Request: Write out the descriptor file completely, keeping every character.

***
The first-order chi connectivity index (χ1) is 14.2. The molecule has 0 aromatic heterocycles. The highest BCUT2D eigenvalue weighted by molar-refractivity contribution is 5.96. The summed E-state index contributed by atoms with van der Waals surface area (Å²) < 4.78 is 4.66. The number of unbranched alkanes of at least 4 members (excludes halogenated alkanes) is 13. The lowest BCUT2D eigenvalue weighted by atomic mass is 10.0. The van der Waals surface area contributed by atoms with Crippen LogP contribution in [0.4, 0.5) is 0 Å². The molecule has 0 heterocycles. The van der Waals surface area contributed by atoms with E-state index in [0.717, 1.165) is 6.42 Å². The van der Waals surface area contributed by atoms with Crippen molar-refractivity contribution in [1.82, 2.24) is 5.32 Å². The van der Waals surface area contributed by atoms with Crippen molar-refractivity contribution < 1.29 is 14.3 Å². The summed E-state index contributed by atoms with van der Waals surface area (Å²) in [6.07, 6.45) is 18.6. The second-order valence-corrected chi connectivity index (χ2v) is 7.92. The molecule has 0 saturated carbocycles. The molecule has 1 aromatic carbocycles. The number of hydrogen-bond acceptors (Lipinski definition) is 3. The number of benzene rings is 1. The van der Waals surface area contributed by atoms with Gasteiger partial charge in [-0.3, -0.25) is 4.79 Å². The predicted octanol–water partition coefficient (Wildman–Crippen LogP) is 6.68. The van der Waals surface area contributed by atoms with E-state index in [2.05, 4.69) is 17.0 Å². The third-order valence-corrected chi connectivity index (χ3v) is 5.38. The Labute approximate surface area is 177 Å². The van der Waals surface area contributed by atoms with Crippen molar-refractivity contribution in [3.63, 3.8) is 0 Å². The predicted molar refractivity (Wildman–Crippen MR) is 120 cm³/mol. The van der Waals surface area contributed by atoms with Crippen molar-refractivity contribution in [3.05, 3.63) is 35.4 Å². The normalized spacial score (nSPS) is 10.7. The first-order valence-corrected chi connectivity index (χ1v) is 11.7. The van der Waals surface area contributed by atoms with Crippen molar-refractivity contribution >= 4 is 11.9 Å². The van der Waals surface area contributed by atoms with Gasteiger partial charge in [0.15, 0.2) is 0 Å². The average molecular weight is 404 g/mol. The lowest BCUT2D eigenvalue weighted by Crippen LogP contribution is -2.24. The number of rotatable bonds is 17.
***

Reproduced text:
The first-order chi connectivity index (χ1) is 14.2. The molecule has 0 aromatic heterocycles. The highest BCUT2D eigenvalue weighted by molar-refractivity contribution is 5.96. The summed E-state index contributed by atoms with van der Waals surface area (Å²) < 4.78 is 4.66. The number of unbranched alkanes of at least 4 members (excludes halogenated alkanes) is 13. The lowest BCUT2D eigenvalue weighted by atomic mass is 10.0. The van der Waals surface area contributed by atoms with Crippen LogP contribution in [0.4, 0.5) is 0 Å². The molecule has 0 heterocycles. The van der Waals surface area contributed by atoms with E-state index in [0.717, 1.165) is 6.42 Å². The van der Waals surface area contributed by atoms with Crippen molar-refractivity contribution in [1.82, 2.24) is 5.32 Å². The van der Waals surface area contributed by atoms with Crippen molar-refractivity contribution < 1.29 is 14.3 Å². The summed E-state index contributed by atoms with van der Waals surface area (Å²) in [6.07, 6.45) is 18.6. The second-order valence-corrected chi connectivity index (χ2v) is 7.92. The molecule has 0 saturated carbocycles. The molecule has 1 aromatic carbocycles. The number of hydrogen-bond acceptors (Lipinski definition) is 3. The number of benzene rings is 1. The van der Waals surface area contributed by atoms with Gasteiger partial charge in [-0.3, -0.25) is 4.79 Å². The predicted octanol–water partition coefficient (Wildman–Crippen LogP) is 6.68. The van der Waals surface area contributed by atoms with E-state index in [2.05, 4.69) is 17.0 Å². The third-order valence-corrected chi connectivity index (χ3v) is 5.38. The Labute approximate surface area is 177 Å². The van der Waals surface area contributed by atoms with Crippen molar-refractivity contribution in [3.63, 3.8) is 0 Å². The predicted molar refractivity (Wildman–Crippen MR) is 120 cm³/mol. The van der Waals surface area contributed by atoms with Crippen molar-refractivity contribution in [3.05, 3.63) is 35.4 Å². The normalized spacial score (nSPS) is 10.7. The first-order valence-corrected chi connectivity index (χ1v) is 11.7. The van der Waals surface area contributed by atoms with Crippen molar-refractivity contribution >= 4 is 11.9 Å². The van der Waals surface area contributed by atoms with Gasteiger partial charge in [0.15, 0.2) is 0 Å². The average molecular weight is 404 g/mol. The lowest BCUT2D eigenvalue weighted by Crippen LogP contribution is -2.24. The number of rotatable bonds is 17.